'But.......I just wanted to find some kind of truth, sir.'
'TRUTH? ' yelled Mr. Kill. 'Truth? Are you joking, you stupid girl? This is a lie.'
He held up the picture of Tom the Cow.
'This is a great big lie. Can't you see? Clearly, Tom is NOT a cow.'
'I can see that, yes, sir.'
'So why are you presenting him as something which he is not. It's the greatest lie ever told. Right, I want you to get up and go to the principal's office. If the principal is busy, wait outside his office until he is ready to see you, and then you must tell him about the lie you have perpetrated in this class today.'
Katy walked shapelessly along the dull corridor. Each classroom door she passed looked the same, tall and brown. There was a nameplate attached to each one that remained blank and empty as though someone had planned to name the rooms but decided not to at the last minute. Eventually she arrived at a door which stood out from the rest. This one was also tall and brown, but there was a sign on it which read 'Headmaster'. She went in and greeted the principal, a small chubby man with a permanently browbeaten expression on his face. After telling him about the incident in class and the lie she told about Tom and the cow, the headmaster rose from behind his desk and began to speak.
'Well, your teacher has a point, Katy. Young Tom is not a cow. I've seen him. He has a face like a frog, maybe, but he is certainly not a cow.'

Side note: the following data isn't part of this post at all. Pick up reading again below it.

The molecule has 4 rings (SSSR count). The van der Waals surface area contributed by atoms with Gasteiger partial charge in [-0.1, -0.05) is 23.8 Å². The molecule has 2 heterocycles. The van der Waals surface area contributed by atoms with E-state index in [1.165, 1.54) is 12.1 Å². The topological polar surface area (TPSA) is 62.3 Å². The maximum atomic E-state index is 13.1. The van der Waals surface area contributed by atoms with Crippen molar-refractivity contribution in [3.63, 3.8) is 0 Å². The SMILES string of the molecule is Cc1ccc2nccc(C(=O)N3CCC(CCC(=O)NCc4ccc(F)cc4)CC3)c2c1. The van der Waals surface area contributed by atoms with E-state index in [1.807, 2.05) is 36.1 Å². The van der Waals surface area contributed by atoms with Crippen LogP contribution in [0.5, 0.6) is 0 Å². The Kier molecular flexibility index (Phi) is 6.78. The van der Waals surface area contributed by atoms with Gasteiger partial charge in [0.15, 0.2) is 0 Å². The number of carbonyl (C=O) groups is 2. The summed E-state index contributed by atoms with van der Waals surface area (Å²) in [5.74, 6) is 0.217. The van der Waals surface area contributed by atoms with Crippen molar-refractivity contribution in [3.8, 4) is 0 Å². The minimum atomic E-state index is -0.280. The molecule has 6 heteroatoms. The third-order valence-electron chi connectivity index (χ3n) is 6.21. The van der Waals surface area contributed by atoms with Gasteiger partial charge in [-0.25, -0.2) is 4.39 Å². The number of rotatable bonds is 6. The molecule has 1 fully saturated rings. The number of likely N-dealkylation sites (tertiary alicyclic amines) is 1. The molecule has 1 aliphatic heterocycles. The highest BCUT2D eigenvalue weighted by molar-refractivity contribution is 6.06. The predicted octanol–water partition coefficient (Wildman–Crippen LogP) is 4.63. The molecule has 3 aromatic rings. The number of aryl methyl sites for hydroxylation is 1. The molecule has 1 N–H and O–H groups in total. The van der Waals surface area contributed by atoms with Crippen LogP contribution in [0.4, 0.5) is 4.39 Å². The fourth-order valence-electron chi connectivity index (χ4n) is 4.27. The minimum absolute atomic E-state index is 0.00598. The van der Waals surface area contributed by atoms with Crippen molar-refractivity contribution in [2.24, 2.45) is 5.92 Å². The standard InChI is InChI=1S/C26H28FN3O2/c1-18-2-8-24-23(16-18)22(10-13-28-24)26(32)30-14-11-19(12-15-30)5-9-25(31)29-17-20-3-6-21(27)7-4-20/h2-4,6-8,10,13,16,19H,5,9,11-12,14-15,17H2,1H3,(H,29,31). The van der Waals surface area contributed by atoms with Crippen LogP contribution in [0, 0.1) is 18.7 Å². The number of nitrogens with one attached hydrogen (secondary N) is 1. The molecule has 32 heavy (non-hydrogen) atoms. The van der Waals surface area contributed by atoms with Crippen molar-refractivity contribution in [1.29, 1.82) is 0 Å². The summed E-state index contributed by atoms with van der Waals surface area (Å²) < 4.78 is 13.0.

'Katy, you're a smart girl, so I'm not going to make a meal of this. There are enough happy meals being fed to the foolish masses out there. I myself am a victim of the banal influences in this world, Katy. I once had it in me to be great. I too used to draw cows, you know. I would like nothing more than to go out there and wipe out the mediocrity that consumes us all. Smash it to smithereens. But I have neither the stamina nor the strength anymore. I am beyond efficacy. I am the poor leader. The frightened captain. I have nothing left. No fuel. So it's up to you, my girl. You need to start the revolution. Even drawing a cow is a good start. Draw more cows. Draw as many as you want. Maybe even a few bulls to spice things up. I guess what I'm saying is that you should not fear and deny your nature. Share it with others, please, but do not hide it in order to fit into the stupid machine. Because that machine only works well when the individual parts do their individual jobs. They often say there is no 'I' in team, but there is, at the very least, one me. And a number of yous. And thems. Etcetera.'
The principal seemed to become flushed, an emotion swelling inside him he hadn't expected. He looked drained of all energy.
'Thank you, sir.'
'Yes, yes,' the principal said, tearfully turning his back on her. Move along and good luck to you, my girl.'
As she left the principal's office, the bell ringing to signal the end of class, Katy was suddenly confronted by Tom in the developing chaos of students in the corridor. He seemed to boil over with rage when he saw her, and yes, he had a face like a frog as he did so.
'You big cow,' he screamed at her, and quickly disappeared into a crowd of lanky third years.
Katy turned and made for the gulfstream.